Ex-Hartlepool MP Lord Mandelson claimed voters had still not forgiven Labour for Jeremy Corbyn’s Left-wing leadership, while the former leader himself savaged Sir Keir for encouraging people to vote for other parties by ‘offering nothing [and] offering insipid support for the Government’.

The terrible results also reignited tensions between Sir Keir’s office and the camp of deputy leader Ms Rayner, who has reportedly felt ‘blindsided’ by decisions taken by Sir Keir’s team.

The Mail on Sunday was told that the leader’s staff were ‘incandescent’ at Ms Rayner for her ‘botched’ intervention in the selection of candidates in Liverpool in the wake of allegations of corruption in the local party.

Sources close to the leader’s office said MPs briefing against Ms Rayner were not doing so on behalf of Sir Keir.

The terrible results reignited tensions between Sir Keir’s office and the camp of deputy leader Ange' Rayner, who was reportedly ‘blindsided’ by the decisions

The terrible results reignited tensions between Sir Keir’s office and the camp of deputy leader Ange’ Rayner, who was reportedly ‘blindsided’ by the decisions 

But ominously for what was to come, they insisted that as election co-ordinator, she had obviously had a role in the planning for both the elections overall and the Hartlepool contest in particular.

One source said it was ridiculous for anyone to suggest that in election meetings, ‘Angela just sat there mute and let everyone else get on with it’. ‘She is a big figure and she made her presence felt.’

Mr Denham, Local Government Secretary under Gordon Brown, seized on the Hartlepool result as a symbol of the current party’s failure to connect with towns outside the big metropolitan areas.

Mr Denham, now professor of English Identity and Politics at Southampton University, said: ‘Ordinary voters outside the big metropolitan areas don’t feel Labour shares their pride in being English.’

That cost the party so dearly in Hartlepool because it was ‘such an English town’. And Mr Denham questioned the strength of Sir Keir’s patriotism, saying: ‘The Union flag hanging behind Starmer is a soggy Britishness, not English enough for England nor Scottish enough for Scotland’.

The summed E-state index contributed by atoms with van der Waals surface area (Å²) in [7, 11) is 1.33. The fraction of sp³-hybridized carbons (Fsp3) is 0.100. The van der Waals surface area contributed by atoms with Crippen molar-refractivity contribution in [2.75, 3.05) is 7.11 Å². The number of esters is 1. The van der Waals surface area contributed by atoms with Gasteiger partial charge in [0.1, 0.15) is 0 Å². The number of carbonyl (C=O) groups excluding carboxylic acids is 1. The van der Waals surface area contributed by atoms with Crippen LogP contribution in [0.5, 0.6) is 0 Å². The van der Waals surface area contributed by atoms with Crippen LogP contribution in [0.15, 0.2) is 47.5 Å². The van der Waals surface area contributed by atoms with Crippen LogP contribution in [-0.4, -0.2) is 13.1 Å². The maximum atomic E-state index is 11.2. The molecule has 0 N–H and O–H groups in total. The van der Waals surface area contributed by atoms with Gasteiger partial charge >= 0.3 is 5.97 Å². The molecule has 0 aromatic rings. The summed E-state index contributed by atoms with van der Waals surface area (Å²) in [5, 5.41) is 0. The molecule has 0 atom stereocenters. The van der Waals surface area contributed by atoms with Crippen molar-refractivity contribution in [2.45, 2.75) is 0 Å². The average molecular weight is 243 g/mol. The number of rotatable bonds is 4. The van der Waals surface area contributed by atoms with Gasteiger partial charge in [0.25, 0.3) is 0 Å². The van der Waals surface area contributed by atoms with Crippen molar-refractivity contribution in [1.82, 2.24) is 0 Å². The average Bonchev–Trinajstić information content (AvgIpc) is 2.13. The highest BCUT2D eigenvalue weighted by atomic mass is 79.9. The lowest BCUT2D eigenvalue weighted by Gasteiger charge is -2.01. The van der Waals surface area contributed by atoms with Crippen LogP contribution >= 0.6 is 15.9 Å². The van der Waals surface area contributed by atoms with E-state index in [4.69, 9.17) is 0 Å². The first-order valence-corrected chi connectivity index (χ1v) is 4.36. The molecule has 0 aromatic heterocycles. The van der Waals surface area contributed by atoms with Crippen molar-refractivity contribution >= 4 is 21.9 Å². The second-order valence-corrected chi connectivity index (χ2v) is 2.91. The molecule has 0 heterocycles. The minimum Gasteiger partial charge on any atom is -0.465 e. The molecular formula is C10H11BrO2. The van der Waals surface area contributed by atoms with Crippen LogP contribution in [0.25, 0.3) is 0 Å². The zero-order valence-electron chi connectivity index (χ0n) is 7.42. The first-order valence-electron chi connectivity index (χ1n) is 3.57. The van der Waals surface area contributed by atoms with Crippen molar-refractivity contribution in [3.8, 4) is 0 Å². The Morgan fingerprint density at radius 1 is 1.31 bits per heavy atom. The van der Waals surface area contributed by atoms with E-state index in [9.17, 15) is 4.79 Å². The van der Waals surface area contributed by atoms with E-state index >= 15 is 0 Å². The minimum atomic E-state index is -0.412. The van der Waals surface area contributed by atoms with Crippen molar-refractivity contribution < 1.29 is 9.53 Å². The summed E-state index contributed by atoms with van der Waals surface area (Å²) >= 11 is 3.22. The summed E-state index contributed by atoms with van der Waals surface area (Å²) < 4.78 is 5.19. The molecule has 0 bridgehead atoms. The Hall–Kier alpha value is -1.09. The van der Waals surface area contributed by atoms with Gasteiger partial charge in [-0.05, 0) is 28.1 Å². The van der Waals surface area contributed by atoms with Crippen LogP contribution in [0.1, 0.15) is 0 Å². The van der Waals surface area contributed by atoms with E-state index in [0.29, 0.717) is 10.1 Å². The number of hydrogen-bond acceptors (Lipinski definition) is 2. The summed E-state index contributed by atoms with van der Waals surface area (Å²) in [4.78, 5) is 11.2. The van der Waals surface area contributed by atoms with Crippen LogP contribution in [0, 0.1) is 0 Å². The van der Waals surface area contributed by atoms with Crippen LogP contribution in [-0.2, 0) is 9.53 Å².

Joe Haines: Page 29

Losing Hartlepool, losing England – how Sir Keir Starmer could be leading Labour out of existence

By former Labour Cabinet Minister John Denham

Where Hartlepool leads, England could now follow.

And for Labour, that means not just many more years out of government.

It could mean the end of the party as a national political force.

Why?

Because the party I represented as an MP and as a Minister seems to have turned its back on England and Englishness.

It doesn’t seem to care about England as an entity, as something distinct from Britain as a whole.

Certainly, ordinary voters outside the big metropolitan areas don’t feel Labour shares its pride in being English.

That cost Labour and Sir Keir Starmer so dear in Hartlepool because it is such an English town.

Sir Keir Starmer arrives to his home as counting continues in the local elections

Sir Keir Starmer arrives to his home as counting continues in the local elections

In fact, it is simply one of the most English and least British towns in England.

Labour hung on there in 2019 because a large chunk of English voters backed the Brexit Party.

Of course, the party can say it does care and point to the fact that by-election candidate, Paul Williams spent St George’s Day stuffing English flags and leaflets through Hartlepool voters letter boxes.

But that trite tactic misunderstands what Englishness means.

For those voters, it’s not really about the St George’s Cross , let alone morris dancing or parish churches.

These English voters don’t say ‘I’m voting X because I’m English’.

They know they are English and don’t need to say so.